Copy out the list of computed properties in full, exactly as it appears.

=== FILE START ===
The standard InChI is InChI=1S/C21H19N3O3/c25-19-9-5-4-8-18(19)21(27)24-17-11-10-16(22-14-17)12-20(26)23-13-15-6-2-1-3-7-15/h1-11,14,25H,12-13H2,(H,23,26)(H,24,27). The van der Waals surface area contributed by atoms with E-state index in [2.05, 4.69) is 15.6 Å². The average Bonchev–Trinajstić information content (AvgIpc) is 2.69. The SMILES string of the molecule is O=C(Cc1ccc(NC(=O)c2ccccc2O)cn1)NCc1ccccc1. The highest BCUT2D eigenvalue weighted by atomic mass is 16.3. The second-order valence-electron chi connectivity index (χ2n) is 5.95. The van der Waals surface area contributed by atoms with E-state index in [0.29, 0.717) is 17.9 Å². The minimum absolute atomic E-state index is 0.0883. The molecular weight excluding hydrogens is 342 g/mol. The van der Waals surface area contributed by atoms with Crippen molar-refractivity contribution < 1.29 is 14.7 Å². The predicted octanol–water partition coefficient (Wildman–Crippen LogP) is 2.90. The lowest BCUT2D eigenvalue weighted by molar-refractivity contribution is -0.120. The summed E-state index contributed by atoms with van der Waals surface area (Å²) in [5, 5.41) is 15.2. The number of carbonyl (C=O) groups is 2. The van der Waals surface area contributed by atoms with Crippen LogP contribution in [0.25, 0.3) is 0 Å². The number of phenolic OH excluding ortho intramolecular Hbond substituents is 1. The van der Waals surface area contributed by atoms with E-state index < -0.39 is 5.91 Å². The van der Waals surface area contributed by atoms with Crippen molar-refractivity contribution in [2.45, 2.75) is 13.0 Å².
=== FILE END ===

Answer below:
The standard InChI is InChI=1S/C21H19N3O3/c25-19-9-5-4-8-18(19)21(27)24-17-11-10-16(22-14-17)12-20(26)23-13-15-6-2-1-3-7-15/h1-11,14,25H,12-13H2,(H,23,26)(H,24,27). The van der Waals surface area contributed by atoms with E-state index in [2.05, 4.69) is 15.6 Å². The average Bonchev–Trinajstić information content (AvgIpc) is 2.69. The SMILES string of the molecule is O=C(Cc1ccc(NC(=O)c2ccccc2O)cn1)NCc1ccccc1. The highest BCUT2D eigenvalue weighted by atomic mass is 16.3. The second-order valence-electron chi connectivity index (χ2n) is 5.95. The van der Waals surface area contributed by atoms with E-state index in [0.29, 0.717) is 17.9 Å². The minimum absolute atomic E-state index is 0.0883. The molecular weight excluding hydrogens is 342 g/mol. The van der Waals surface area contributed by atoms with Crippen molar-refractivity contribution < 1.29 is 14.7 Å². The predicted octanol–water partition coefficient (Wildman–Crippen LogP) is 2.90. The lowest BCUT2D eigenvalue weighted by molar-refractivity contribution is -0.120. The summed E-state index contributed by atoms with van der Waals surface area (Å²) in [5, 5.41) is 15.2. The number of carbonyl (C=O) groups is 2. The van der Waals surface area contributed by atoms with Crippen LogP contribution in [0.25, 0.3) is 0 Å². The number of phenolic OH excluding ortho intramolecular Hbond substituents is 1. The van der Waals surface area contributed by atoms with E-state index < -0.39 is 5.91 Å². The van der Waals surface area contributed by atoms with Crippen molar-refractivity contribution in [2.45, 2.75) is 13.0 Å².